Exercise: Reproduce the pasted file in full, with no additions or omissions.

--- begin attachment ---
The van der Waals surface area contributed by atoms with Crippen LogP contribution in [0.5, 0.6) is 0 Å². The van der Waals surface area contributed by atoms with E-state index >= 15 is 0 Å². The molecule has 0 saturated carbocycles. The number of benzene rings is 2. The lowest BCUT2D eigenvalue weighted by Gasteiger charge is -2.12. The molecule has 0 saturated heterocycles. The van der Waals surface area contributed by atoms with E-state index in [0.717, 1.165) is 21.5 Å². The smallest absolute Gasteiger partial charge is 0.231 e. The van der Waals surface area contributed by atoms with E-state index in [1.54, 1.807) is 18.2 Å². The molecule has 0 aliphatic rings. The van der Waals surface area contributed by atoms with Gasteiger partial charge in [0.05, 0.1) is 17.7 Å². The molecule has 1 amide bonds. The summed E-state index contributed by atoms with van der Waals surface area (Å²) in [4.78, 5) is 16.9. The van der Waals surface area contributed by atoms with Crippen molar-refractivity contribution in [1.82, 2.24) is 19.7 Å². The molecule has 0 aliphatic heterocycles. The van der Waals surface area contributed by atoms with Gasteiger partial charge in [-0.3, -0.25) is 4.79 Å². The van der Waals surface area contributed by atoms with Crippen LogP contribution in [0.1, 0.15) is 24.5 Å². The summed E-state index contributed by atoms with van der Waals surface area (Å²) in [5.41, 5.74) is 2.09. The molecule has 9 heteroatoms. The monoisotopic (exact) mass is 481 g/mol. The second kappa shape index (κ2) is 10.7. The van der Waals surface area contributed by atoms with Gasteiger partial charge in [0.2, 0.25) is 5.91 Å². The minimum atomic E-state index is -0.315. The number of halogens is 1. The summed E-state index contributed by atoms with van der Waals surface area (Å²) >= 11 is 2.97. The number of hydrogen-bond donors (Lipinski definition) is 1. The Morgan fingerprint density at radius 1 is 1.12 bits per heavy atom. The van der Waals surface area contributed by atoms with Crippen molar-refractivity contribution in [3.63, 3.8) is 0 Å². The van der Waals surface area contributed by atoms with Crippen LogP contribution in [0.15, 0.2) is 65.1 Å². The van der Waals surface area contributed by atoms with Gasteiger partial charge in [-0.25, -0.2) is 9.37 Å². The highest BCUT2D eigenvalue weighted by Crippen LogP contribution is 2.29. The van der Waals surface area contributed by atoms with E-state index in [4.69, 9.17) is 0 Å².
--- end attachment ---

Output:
The van der Waals surface area contributed by atoms with Crippen LogP contribution in [0.5, 0.6) is 0 Å². The van der Waals surface area contributed by atoms with E-state index >= 15 is 0 Å². The molecule has 0 saturated carbocycles. The number of benzene rings is 2. The lowest BCUT2D eigenvalue weighted by Gasteiger charge is -2.12. The molecule has 0 saturated heterocycles. The van der Waals surface area contributed by atoms with E-state index in [0.717, 1.165) is 21.5 Å². The smallest absolute Gasteiger partial charge is 0.231 e. The van der Waals surface area contributed by atoms with E-state index in [1.54, 1.807) is 18.2 Å². The molecule has 0 aliphatic rings. The van der Waals surface area contributed by atoms with Gasteiger partial charge in [0.05, 0.1) is 17.7 Å². The molecule has 1 amide bonds. The summed E-state index contributed by atoms with van der Waals surface area (Å²) in [4.78, 5) is 16.9. The van der Waals surface area contributed by atoms with Crippen molar-refractivity contribution in [1.82, 2.24) is 19.7 Å². The molecule has 0 aliphatic heterocycles. The van der Waals surface area contributed by atoms with Gasteiger partial charge in [-0.3, -0.25) is 4.79 Å². The van der Waals surface area contributed by atoms with Crippen LogP contribution in [0.1, 0.15) is 24.5 Å². The summed E-state index contributed by atoms with van der Waals surface area (Å²) in [5.41, 5.74) is 2.09. The molecule has 9 heteroatoms. The monoisotopic (exact) mass is 481 g/mol. The second kappa shape index (κ2) is 10.7. The van der Waals surface area contributed by atoms with Gasteiger partial charge in [0.2, 0.25) is 5.91 Å². The minimum atomic E-state index is -0.315. The number of halogens is 1. The summed E-state index contributed by atoms with van der Waals surface area (Å²) >= 11 is 2.97. The number of hydrogen-bond donors (Lipinski definition) is 1. The Morgan fingerprint density at radius 1 is 1.12 bits per heavy atom. The van der Waals surface area contributed by atoms with Crippen molar-refractivity contribution in [3.63, 3.8) is 0 Å². The van der Waals surface area contributed by atoms with Crippen LogP contribution in [0.15, 0.2) is 65.1 Å². The van der Waals surface area contributed by atoms with Gasteiger partial charge in [-0.25, -0.2) is 9.37 Å². The highest BCUT2D eigenvalue weighted by Crippen LogP contribution is 2.29. The van der Waals surface area contributed by atoms with E-state index in [4.69, 9.17) is 0 Å².